Tom RostonIndependent journalist Tom Roston checks in and writes about the world of documentaries in his column, Doc Soup.

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Director Jonathan Caouette on ‘Walk Away Renee’

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Jonathan Caouette, the director of 2004′s lo-fi phenom, Tarnation, a kaleidoscopic mishmash of home footage of his upbringing way off the fringes of normalcy, which he made for, like, 38 cents, is back with a follow-up. Walk Away Renee, which can be viewed on demand at SundanceNow’s Doc Club or in the theater at Brooklyn’s BAMcinemaFest, this Wednesday (June 27, 2012).

Walk Away Renee is a road-trip doc that follows Caouette as he takes his mentally ill mother across the country to an assisted living facility — a sort of last hurrah that ends up more harrumph — but, like Tarnation, it’s really an affecting multimedia exegesis of Caouette’s soul, his past, and his damaged but loving (and much loved) mother, Renee. The film will not have the buzz or impact of Tarnation, but it’s a well-made documentary, and fans of his film will surely savor feasting their eyes on this one.

Caouette clearly needed to get through this to move on as a creative force. I look forward to seeing what he does next. I think one of his greatest powers is his ability to create a powerful sense of intimacy with his audience, something we get a slight hint of in my Q&A with him.

Doc Soup Man: You’ve had a camera on filming most of your life. Can you parse your relationship to the camera? Is it your friend? An extension of yourself? A crutch?

Jonathan Caouette, director of Walk Away Renee: Ya know, it’s so weird to talk about this whole entire, “I had cameras and filmed things,” in 2012, just eight years after Tarnation came out. It’s so part of our culture now. The world has changed exponentially and frighteningly in the recent past years. I’ve noticed among people of my generation (Gen X), that we seem to have these technology rant conversations every other day, reminiscing about the “good old analog days,” which make us sound like a bunch of 90-year-olds instead of 40-year-olds, but that’s evidence of just how fast all of these changes have happened.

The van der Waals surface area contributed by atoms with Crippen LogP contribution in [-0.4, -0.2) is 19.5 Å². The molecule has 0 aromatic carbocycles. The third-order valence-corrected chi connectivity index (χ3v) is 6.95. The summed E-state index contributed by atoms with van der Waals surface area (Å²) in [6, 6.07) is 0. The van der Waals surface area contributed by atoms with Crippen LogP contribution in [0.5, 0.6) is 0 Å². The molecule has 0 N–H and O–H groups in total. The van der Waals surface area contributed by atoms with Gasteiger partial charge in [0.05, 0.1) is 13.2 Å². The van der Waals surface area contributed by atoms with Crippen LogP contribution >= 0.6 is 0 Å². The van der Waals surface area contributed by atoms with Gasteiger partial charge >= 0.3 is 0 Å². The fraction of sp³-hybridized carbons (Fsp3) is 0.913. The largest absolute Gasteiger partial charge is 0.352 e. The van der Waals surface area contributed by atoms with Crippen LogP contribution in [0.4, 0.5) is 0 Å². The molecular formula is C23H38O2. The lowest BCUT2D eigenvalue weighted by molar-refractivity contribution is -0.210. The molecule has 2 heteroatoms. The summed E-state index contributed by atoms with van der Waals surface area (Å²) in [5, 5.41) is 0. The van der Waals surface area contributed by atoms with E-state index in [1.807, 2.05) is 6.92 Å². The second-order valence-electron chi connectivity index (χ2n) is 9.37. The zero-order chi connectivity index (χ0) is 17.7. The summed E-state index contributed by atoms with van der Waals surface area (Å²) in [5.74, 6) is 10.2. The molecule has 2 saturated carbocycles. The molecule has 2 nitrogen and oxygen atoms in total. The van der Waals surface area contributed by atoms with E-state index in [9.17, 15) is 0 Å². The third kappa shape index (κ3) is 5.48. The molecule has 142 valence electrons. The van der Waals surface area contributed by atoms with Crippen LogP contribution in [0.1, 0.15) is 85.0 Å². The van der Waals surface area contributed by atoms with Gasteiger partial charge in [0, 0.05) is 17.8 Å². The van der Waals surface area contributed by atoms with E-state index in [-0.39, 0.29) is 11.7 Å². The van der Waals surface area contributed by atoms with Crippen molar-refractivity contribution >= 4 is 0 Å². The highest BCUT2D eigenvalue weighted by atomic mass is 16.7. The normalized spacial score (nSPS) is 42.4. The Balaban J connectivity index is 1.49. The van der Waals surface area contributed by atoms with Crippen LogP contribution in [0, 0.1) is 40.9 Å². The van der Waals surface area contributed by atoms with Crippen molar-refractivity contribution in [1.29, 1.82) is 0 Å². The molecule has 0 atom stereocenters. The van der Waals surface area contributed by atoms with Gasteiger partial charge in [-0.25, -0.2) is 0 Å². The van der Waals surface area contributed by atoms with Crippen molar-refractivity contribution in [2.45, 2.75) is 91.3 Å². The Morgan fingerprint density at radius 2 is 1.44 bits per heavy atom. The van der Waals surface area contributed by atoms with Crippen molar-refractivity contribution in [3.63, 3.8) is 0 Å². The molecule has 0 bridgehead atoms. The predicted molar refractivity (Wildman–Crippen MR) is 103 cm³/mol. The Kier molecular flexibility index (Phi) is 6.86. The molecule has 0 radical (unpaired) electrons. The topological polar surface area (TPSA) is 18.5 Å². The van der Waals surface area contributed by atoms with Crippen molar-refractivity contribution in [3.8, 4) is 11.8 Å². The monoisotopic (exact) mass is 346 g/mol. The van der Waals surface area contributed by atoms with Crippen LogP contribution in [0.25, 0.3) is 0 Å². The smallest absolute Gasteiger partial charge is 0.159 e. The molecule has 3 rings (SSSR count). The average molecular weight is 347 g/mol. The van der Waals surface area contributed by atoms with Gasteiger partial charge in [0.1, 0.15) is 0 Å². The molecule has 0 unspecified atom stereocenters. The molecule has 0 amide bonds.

It’s a mixed bag for me. On one hand, without technology, I would not have been able to create such a work as Tarnation and Walk Away Renee, etc., and on the other hand, I feel like I want to unplug myself from all of this because I feel that we are veering into a state of complete social disassociation. Remember the Eloi from The Time Machine? When I was filming myself as a youth, it was because I discovered a profound love for cinema, probably around the age of six or so. Going to see films frequently with my grandparents or mother on occasion was the real beginnings for my love for films. My first love of films were a lot of those 1970′s theatrical and made-for-TV horror films. There was something about the film stock back then and watching these films, sometimes with marred sound, all of the imperfections, that just gave this whole layer of greatness. A cinema near where I grew up had an amazing repertory calendar, sometimes having different screenings of completely different films every day, films ranging from Blue Velvet to Au Revoir Les Enfants to all the early Merchant Ivory, early Miramax, John Waters, Peter Greenaway, Jim Jarmusch, Gus Van Sant, etc. This was also when I started watching all the beta and VHS degraded bootlegs of the films of Paul Morrissey, John Waters, Alejandro Jodorowsky, David Lynch, Derek Jarman, John Cassavetes. All of this essentially was the beginning of my “film school.”

There was so much love and good buzz for Tarnation. How did that impact your creative process on this film?

Two major things happened almost immediately after making Tarnation. Many people were wondering what was going to be next. Was the film some kind of a happy accident one-off thing? I do admit there was most certainly a sense of paralysis after that. I wanted to be extraordinarily mindful of anything I did after having put something like that out in the world. I began to receive loads of scripts and there were even flat-out immediate offers to direct x, y and z films all “ready to go” for the most part, but film is a weird beast of a business and things don’t always work out.

But I have learned a lot and certainly made friends with a lot of great people in this business. Film thrives on great and passionate people in all aspects of the industry, and that was a wonderful experience finding that out. And of course, I was still the primary caregiver and breadwinner for my family, which included my grandfather, my son, my partner David and of course my mother.